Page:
It’s little wonder why we find ourselves reaching for herbal remedies for anxiety considering that four out of five adults feel stressed every week (and one in 10 of us are stressed all the time). Saying “I’m stressed” rolls off the tongue with as much ease as blurting out your Starbucks order, and it’s likely that whoever you’re talking to will barely bat an eyelid at your statement. And if they do, chances are the conversation could well spiral into a stress-off, where whoever involved will list off everything that’s causing them to feel anxious and under pressure until both parties crumble and end up feeling more depressed than they were to begin with.
Anxiety is characterised by that tight feeling in your chest, a gurgly tummy, shallow breathing, clammy hands and dry mouth. No one wants to experience that on a daily basis, and for some, it can escalate into dizziness, heart palpitations, panic attacks and bouts of insomnia. We’re a nation living on tenterhooks, where anxiety is at an all-time high. Last year alone the NHS prescribed over 64 million anti-depressants, which is almost 3.7 million more than the year before.
But the pills you pop to prevent all these sad side effects don’t have to be aggressive over-the-counter drugs. There’s a growing interest in using herbal remedies to cure anxiety. Chiming in with our yearning for more natural plant-based problem solvers, these teas, tinctures and tablets won’t affect your gut health, will rebalance both your mind and your body and can be taken on a regular basis.
Read on to discover the herbs that will ward off your worries.
Rhodiola Rosea: If you’re feeling low or finding yourself suffering from mood swings, this will stimulate the production of dopamine and serotonin in your brain, helping to create a sense of overall wellbeing—which is what you need if you’re anxious. Victoria Kearns, medical herbalist, recommends this especially for those with chronic anxiety.
Melissa (lemon balm): This works on the digestive system–vegus nerve relationship. If the latter is out of sync, you might notice that knot in your stomach tightening or your heart beating faster. “Melissa calms the central nervous system and feeds back to the brain that all is well,” says Kearns. Take this and that churny feeling should go away.
Ashwagandha: One of the hero herbs in Ayurveda, this is also an adaptogen, which means it naturally monitors and modulates the body’s stress responses. Since this one is often referred to as Indian ginseng, it’s important to make sure you aren’t confusing it with panax ginseng. While both are perfectly safe, the latter stimulates dopamine, so it can’t be taken with anti-anxiety drugs. Pregnant women should also double-check with their doctors before use.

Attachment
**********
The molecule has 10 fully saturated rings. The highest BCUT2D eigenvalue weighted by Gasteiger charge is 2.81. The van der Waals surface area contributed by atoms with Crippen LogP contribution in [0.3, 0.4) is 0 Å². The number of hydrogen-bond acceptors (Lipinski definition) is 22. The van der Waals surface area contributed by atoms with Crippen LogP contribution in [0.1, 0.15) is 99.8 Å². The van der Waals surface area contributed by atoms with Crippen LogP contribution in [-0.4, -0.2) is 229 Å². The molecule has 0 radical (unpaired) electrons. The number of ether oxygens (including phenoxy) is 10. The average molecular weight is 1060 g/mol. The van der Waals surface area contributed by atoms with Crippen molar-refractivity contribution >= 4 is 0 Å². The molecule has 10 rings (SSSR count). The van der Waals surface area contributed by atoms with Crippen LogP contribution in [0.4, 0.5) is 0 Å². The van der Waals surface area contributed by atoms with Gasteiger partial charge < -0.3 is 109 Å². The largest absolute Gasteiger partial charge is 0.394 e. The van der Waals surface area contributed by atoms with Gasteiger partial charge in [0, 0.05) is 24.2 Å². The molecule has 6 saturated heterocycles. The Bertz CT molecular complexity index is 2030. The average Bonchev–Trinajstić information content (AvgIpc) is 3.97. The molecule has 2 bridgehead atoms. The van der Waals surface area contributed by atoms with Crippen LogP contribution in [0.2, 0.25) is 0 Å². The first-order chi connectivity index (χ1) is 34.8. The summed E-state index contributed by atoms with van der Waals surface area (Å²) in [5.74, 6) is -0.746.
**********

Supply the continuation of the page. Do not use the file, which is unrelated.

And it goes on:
Oat straw: “A beautiful ancient woman’s herb for calming the nervous system,” says Kearns. This herb was used in infusions for centuries to treat depression. Add some to warm water or nut milk and a squeeze of honey and you’ve got a hug in a mug. Consider it the new matcha latte.
Motherwort: Known for its ability to prevent heart palpitations, anxiety panic attacks, and chest pains, this will slow things down and get you back on an even keel.
Tilia (lime blossom): This is a good one if you can’t switch off at night and your sleep is being impacted. It facilitates a soothing effect on the brain and is a known immune booster, so if you feel like you have a cold coming on, take this before it gets any worse.
Hawthorn: This is very good for slowing down the heartbeat. But beware: You need to take a fairly strong dose of it. After all, it is known as the “heart herb”.
HOW SHOULD I TAKE THEM?
Herbs can be ingested as teas, powders, pills or tinctures, and while you can get each of the above individually, if you want to be certain you’re getting a good therapeutic dose that’s really going to stop your anxiety in its tracks, it’s a good idea to seek the advice of a herbalist. “Often it’s the combined action that will nudge things along, so I might recommend taking Rhodiola Rosea with Melissa or blending Tilia and Hawthorn together,” says Kearns.
If you do go off-the-shelf, follow the dosage recommended and you can feel confident that it will be the right amount to make an impact as everything has to be given the once-over by the European Medicine Agency.
WHEN WILL I NOTICE A DIFFERENCE?
Usually within one to two weeks, but even as a resolute slave to herbal remedies, Kearns suggests looking at other lifestyle factors. “Herbs are brilliant for getting you over a hump if you’re really up against it, but then you do need to examine what else is going on and what’s causing your anxiety—do you need to slow down a bit, cut back on work or learn to breathe properly?" says Kearns.
Speaking of breathing, here’s how to do it properly.